During the ongoing “Water week”—19-23 March 2012, to celebrate the World Water Day, the government of Rwanda has adapted a new policy on water management and conservation as a way of having water play a major role in the country’s development, during a one-day conference at Kigali Serena Hotel on March 22, 2012.
International World Water Day is held annually on 22 March as a means of focusing attention on the importance of freshwater and advocating for the sustainable management of fresh water resources.
As though last year the focus of World Water Day was on: Water for Cities, this year it is: Water and Food Security. Thus, at national level, the theme of this year’s World Water Day celebration is: “Managing Water resources for Sustainable Food Security” loosely translated in local (Kinyarwanda) dialect as Dukoreshe Amazi Neza, Tunihaza Mu Biribwa”
The Minister of Natural Resources, Hon. Stanislas Kamanzi presided over the event which attracted key development partners, NGO’s and civil society organizations involved in water resource management.
Mr. Kamanzi said that the new policy brings clearly addresses government efforts to implement strategies on increasing access to water, using water sources for economic development while tackling issues of climatic changes.
The minister said that the new policy will enable Rwandans to step up their involvement in reserving water sources, and focus on the use of water as a valuable natural resource which can contribute to the development of the country.
“We have opted for an approach that recognizes water as a finite resource and which promotes the coordinated management of water, land, and related resources in order to maximize the economic and social welfare without compromising the sustainability of vital ecosystems. In other words we are proposing the approach of Integrated Water Resources Management” Kamanzi said.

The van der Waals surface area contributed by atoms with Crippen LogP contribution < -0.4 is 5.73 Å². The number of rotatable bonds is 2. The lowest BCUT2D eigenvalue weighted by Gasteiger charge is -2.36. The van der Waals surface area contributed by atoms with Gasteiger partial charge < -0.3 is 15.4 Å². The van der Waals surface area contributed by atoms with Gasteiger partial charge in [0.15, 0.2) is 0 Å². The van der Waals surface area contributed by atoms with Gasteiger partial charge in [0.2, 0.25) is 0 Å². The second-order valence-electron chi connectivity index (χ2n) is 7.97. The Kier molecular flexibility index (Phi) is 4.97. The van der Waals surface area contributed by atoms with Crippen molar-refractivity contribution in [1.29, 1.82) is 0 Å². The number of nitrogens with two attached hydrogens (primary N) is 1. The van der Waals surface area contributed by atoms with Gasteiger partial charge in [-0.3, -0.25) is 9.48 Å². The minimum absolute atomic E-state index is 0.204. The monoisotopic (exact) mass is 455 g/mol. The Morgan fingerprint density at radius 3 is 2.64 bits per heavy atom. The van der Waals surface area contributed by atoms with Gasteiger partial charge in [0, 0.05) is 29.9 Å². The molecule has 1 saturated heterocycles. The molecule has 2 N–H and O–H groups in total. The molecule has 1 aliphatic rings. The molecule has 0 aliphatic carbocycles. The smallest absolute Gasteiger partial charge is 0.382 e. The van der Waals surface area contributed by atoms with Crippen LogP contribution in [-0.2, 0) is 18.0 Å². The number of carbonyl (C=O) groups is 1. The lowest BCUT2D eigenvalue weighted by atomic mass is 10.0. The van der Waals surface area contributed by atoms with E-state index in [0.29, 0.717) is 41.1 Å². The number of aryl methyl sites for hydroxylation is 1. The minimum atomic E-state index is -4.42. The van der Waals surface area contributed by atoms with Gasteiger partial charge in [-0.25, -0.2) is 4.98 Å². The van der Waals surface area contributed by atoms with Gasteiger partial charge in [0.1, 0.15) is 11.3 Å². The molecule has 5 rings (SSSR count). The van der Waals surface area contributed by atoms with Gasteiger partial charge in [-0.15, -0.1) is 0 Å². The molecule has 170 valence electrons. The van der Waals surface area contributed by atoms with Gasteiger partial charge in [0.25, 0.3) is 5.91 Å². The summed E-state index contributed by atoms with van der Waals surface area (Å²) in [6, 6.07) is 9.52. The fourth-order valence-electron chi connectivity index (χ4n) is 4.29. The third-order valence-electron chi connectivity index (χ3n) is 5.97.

Kamanzi also noted that mineral excavation activities in Rwanda need to be monitored so as to reduce the risks of exposing water sources to pollution and proper mining tools should be used to reduce the rate of land degradation.
Minister Kamazi (right) shares an opinion with stakeholders
Key development partners, who participated in the meeting, promised to support the government of Rwanda in implementing the new policy on water management.
Dr. William Logan, the Deputy Director of the International Center for Integrated Water Resources Management (ICIWaRM) – an organization engaged in water science and policy projects, said that the Rwanda has all the water it needs but this must be managed well.
Logan said that there are three things which Rwanda needs to do to attain its objective, namely; have great leadership at the top with collaboration among ministries, Build the knowledge base and Willingness to delegate authority downward, so good things can happen at the local and catchment level.
“We shall support Rwanda, in all ways, through capacity building and also get involved in laying strategies that will enable the policy get disseminated at all levels” Logan promised.
Local NGO’s participants also welcomed the new policy and stated that this is timely and addition effort to stressing the need to managing water in the country. Norbert Habinshuti, an official of Japan International Cooperation (JICA), said that the new policy will back up the existing rural development programs and create a clear understanding of the need to preserve water sources and manage them so as to improve the lives of communities.
The meeting was sponsored by the ministries of Natural Resources, Infrastructure, Agriculture, and key partners- USAID, UNICEF, Global Water for Sustainability, and United Nations-Rwanda; as part of the ongoing Water Day week campaign launched in Rwanda from March 19- 23.
See details in the Hope Magazine April Edition…